Our results together with the reported analysis of the reactions observed with other two lots of the drug produced by Eurofarma Laboratórios Ltda., São Paulo, Brazil confirming heavy metal contamination (Brazilian Ministry of Health 2001), indicates that the unusual frequency of cutaneous reactions observed in group A patients could be attributed to heavy metal contamination.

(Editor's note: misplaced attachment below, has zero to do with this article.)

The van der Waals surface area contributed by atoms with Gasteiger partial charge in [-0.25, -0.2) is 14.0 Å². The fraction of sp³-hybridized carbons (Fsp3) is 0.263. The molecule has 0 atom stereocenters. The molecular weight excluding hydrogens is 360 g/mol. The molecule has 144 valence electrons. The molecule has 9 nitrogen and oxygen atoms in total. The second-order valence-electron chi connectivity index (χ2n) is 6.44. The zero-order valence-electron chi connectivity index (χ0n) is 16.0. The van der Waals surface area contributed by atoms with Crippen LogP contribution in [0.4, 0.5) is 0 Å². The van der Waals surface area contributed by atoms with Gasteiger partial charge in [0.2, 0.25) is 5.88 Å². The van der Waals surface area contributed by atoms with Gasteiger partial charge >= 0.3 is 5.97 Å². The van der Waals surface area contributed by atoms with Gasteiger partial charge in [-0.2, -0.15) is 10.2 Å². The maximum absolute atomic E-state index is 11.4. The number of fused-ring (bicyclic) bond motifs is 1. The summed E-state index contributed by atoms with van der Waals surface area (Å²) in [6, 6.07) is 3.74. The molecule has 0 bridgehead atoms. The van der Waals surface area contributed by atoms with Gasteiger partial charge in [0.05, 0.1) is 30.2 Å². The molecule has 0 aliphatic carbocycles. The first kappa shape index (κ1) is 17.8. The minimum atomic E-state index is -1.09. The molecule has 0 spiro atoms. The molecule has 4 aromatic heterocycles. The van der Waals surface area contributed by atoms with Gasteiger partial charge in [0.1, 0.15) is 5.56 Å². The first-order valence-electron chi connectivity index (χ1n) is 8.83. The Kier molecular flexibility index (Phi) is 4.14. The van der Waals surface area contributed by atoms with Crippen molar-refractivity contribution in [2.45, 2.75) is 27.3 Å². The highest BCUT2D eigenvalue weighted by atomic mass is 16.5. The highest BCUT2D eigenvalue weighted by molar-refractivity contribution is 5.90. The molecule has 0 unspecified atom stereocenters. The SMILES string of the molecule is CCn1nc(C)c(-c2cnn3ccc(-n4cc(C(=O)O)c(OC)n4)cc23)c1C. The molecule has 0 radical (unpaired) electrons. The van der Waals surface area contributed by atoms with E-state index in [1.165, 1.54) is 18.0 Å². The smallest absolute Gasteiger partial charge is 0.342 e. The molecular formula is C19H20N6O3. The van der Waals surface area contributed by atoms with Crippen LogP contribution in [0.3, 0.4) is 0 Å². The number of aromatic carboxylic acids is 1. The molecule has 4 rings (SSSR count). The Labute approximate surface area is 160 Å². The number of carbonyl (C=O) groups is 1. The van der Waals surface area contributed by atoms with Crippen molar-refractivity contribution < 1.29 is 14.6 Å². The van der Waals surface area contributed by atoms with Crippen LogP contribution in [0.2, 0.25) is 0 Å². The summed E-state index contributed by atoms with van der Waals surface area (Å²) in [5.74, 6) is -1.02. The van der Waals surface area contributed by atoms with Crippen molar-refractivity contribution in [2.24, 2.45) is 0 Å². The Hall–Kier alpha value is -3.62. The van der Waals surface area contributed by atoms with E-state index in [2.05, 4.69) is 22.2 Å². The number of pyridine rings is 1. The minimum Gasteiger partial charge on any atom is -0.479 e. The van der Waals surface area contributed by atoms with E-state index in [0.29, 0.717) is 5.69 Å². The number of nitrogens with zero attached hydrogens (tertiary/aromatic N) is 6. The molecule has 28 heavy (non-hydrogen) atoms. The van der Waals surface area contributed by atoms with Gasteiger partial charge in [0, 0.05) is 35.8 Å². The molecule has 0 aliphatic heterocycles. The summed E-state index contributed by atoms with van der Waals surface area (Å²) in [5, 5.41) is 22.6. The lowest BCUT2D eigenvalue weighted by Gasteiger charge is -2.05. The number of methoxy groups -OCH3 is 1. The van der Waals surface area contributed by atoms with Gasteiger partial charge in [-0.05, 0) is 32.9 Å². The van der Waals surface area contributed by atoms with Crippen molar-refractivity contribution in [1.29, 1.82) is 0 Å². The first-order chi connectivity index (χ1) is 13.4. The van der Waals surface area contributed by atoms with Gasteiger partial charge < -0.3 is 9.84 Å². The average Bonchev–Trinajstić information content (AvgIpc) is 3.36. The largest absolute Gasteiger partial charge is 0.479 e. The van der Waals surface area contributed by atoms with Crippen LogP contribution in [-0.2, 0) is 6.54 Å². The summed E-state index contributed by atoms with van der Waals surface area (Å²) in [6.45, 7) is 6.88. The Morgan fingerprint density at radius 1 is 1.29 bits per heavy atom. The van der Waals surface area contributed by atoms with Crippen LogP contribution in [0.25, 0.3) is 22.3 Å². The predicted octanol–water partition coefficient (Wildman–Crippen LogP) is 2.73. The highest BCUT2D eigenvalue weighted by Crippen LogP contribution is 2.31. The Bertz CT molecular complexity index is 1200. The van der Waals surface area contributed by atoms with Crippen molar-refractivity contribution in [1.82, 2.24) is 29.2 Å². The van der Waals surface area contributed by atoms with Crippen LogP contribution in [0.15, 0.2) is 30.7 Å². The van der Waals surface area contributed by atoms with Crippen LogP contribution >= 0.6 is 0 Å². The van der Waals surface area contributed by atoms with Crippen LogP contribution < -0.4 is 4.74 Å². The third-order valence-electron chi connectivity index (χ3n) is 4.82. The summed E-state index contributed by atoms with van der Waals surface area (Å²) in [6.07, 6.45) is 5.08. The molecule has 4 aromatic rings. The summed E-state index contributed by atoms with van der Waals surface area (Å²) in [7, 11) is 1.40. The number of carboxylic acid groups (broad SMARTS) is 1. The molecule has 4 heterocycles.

The use of drug salts from dubious origin could explain the contamination with heavy metals despite good manufacturing practices during the dilution process. Our data raise the urgent need to establish stringent criteria for quality control of pentavalent antimonials including the inspection of sources of chemical supplies. Recent report of successful treatment of visceral leishmaniasis in Kenya using a cheaper generic sodium stibogluconate produced following good manufacturing practices shows that the production of generic drugs of adequate quality could be an achievable goal (Moore et al. 2001). However the unexpected high frequency of rash episodes observed in both intervention groups in that research deserves more attention to identify the causes of that phenomenon. Pentavalent antimonial characteristics are the antithesis of the ideal drug profile for the treatment of any disease, the situation is the worst possible if we consider that leishmaniasis affects mainly poor people living in less developed countries where health services usually show precarious conditions. Until the development of cheaper oral medications with minor toxicity, the important next step should be the construction of a surveillance system for adverse events observed with pentavalent antimonials aiming the early detection of the more dangerous forms of toxicity to avoid potentially lethal outcomes.